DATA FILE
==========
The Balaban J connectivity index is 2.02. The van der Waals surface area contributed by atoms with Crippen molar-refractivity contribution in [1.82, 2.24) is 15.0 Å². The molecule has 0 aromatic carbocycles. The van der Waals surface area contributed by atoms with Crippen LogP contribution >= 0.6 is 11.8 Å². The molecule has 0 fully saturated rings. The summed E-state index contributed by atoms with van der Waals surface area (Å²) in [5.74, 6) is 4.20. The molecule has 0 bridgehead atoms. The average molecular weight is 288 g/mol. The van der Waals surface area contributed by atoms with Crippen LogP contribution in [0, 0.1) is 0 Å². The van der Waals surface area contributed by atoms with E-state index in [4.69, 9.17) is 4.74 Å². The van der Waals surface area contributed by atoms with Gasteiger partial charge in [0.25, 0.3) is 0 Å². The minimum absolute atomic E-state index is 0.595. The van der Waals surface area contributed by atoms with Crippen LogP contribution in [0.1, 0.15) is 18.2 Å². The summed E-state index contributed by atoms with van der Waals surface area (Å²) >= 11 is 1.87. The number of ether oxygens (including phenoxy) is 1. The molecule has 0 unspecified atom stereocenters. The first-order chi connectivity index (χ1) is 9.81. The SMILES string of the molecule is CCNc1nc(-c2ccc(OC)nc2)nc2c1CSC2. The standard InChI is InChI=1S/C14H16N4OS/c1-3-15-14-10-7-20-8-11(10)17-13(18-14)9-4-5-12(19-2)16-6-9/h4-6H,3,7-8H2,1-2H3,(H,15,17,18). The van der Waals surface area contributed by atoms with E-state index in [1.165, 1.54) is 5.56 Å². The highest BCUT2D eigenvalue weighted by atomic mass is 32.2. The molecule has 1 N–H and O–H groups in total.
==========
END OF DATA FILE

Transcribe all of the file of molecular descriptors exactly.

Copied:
The Balaban J connectivity index is 2.02. The van der Waals surface area contributed by atoms with Crippen molar-refractivity contribution in [1.82, 2.24) is 15.0 Å². The molecule has 0 aromatic carbocycles. The van der Waals surface area contributed by atoms with Crippen LogP contribution >= 0.6 is 11.8 Å². The molecule has 0 fully saturated rings. The summed E-state index contributed by atoms with van der Waals surface area (Å²) in [5.74, 6) is 4.20. The molecule has 0 bridgehead atoms. The average molecular weight is 288 g/mol. The van der Waals surface area contributed by atoms with Crippen LogP contribution in [0, 0.1) is 0 Å². The van der Waals surface area contributed by atoms with E-state index in [4.69, 9.17) is 4.74 Å². The van der Waals surface area contributed by atoms with Gasteiger partial charge in [0.25, 0.3) is 0 Å². The minimum absolute atomic E-state index is 0.595. The van der Waals surface area contributed by atoms with Crippen LogP contribution in [0.1, 0.15) is 18.2 Å². The summed E-state index contributed by atoms with van der Waals surface area (Å²) >= 11 is 1.87. The number of ether oxygens (including phenoxy) is 1. The molecule has 0 unspecified atom stereocenters. The first-order chi connectivity index (χ1) is 9.81. The SMILES string of the molecule is CCNc1nc(-c2ccc(OC)nc2)nc2c1CSC2. The standard InChI is InChI=1S/C14H16N4OS/c1-3-15-14-10-7-20-8-11(10)17-13(18-14)9-4-5-12(19-2)16-6-9/h4-6H,3,7-8H2,1-2H3,(H,15,17,18). The van der Waals surface area contributed by atoms with E-state index in [1.165, 1.54) is 5.56 Å². The highest BCUT2D eigenvalue weighted by atomic mass is 32.2. The molecule has 1 N–H and O–H groups in total.